This article was originally published by Radio Free Europe/Radio Liberty and is reprinted with permission.
Britain, France, and Germany have criticized a decision by the United States to end sanctions waivers for companies from countries that remain in the 2015 nuclear deal with Iran.
“We deeply regret the U.S. decision to end the three waivers covering key JCPOA nuclear projects in Iran,” a joint May 30 statement from the three European powers said.
The waivers were part of the landmark agreement signed with Tehran in 2015 that limited Iran’s nuclear activities in return for lifting crippling economic sanctions.
They allowed European, Chinese, and Russian companies to work on the conversion of a heavy-water reactor in Arak, a major industrial city in western Iran.
“These projects, endorsed by UN Security Council Resolution 2231, serve the nonproliferation interests of all and provide the international community with assurances of the exclusively peaceful and safe nature of Iranian nuclear activities.”
U.S. Secretary of State Mike Pompeo said on May 27 that Iran’s continued “nuclear brinkmanship” in breaching some of its nuclear commitments did not justify renewing the waivers.
“The regime’s nuclear extortion will lead to increased pressure on Iran and further isolate the regime from the international community,” he said.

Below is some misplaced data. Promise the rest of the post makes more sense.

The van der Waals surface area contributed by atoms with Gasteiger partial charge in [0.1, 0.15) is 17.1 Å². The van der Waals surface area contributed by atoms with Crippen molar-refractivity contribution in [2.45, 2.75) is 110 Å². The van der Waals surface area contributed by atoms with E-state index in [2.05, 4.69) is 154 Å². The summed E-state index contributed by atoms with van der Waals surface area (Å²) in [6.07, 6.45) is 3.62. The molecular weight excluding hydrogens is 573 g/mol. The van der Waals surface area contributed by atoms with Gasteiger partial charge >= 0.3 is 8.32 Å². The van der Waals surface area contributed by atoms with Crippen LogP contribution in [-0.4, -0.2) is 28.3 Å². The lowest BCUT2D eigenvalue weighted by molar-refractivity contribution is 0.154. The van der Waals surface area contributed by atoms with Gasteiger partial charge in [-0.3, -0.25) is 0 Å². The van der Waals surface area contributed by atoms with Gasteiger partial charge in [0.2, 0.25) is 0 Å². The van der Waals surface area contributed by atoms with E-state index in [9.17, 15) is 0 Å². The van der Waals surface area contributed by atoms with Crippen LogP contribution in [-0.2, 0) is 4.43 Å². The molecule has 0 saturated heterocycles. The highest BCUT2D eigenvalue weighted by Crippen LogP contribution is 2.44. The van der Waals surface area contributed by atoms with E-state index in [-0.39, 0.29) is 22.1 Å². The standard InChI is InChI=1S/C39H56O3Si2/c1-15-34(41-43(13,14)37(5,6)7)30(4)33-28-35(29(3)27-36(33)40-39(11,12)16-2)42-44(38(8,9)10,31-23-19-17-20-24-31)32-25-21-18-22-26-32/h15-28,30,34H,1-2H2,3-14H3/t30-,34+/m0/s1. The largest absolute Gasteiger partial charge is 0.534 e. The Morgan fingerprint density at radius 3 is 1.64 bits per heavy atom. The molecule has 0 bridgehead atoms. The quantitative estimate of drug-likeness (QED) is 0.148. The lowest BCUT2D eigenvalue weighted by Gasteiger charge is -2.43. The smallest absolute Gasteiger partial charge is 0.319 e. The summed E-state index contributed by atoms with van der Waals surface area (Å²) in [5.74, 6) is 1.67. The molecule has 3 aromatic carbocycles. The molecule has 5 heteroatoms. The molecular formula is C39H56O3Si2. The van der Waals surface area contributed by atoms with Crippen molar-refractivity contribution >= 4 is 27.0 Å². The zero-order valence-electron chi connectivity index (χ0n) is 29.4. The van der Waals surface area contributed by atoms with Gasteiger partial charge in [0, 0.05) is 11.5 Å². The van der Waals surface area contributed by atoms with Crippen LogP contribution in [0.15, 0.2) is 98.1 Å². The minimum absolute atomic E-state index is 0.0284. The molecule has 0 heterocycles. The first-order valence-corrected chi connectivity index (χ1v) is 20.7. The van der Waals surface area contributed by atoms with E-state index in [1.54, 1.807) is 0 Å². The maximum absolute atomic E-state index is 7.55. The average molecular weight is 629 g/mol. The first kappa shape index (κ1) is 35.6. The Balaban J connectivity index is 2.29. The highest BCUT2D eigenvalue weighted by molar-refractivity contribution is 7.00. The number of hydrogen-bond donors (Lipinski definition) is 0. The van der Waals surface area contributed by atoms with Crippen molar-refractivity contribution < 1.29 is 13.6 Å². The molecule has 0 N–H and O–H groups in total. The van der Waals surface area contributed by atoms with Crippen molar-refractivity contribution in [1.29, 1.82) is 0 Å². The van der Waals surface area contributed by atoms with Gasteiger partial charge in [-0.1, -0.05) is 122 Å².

Nonproliferation experts say that the waivers give international experts a valuable eye into Tehran’s nuclear activities and that its scientific research is for legitimate civilian purposes, such as medicine.
U.S. President Donald Trump withdrew from the Iran nuclear deal, also known as the Joint Comprehensive Plan of Action (JCPOA), in 2018 and reimposed crushing sanctions on Tehran. In response, Iran has breached several provisions of the JCPOA at the fringes, saying that it can reverse them if the United States comes back into compliance.
Russia has also criticized the U.S. decision to end waivers, with Moscow claiming U.S. foreign policy was becoming “more dangerous and unpredictable”.
In Tehran, Iranian Foreign Ministry spokesman Abbas Musavi said the U.S. decision was a “flagrant violation of Resolution 2231 and the charter of the United Nations.”
He said Iran was ready to “take legal action and act appropriately” if the move harmed its nuclear rights, without elaborating.
Iranian Atomic Energy Organization spokesman Behruz Kamalvandi said on May 28 that Washington’s “desperate” decision was aimed at distracting attention from its “continued defeats at the hands of Iran.”
“Under the nuclear deal, this decision has no effect in practice and is simply more hype from the Americans,” Kamalvandi was quoted as saying by Iranian media.
The Trump administration also provided a 90-day extension for the waiver covering international activity at the Bushehr nuclear power plant to ensure the safety of operations.
The international civilian-cooperation parts of the JCPOA were designed to make Iran’s nuclear program more transparent and less capable of producing weapons.
Iran hawks in Congress and the Trump administration say the civilian nuclear waivers allow Iran access to technology that could be used for nuclear weapons. But in extending the waivers in the past, the Trump administration implicitly recognized the nonproliferation benefits of the civilian projects.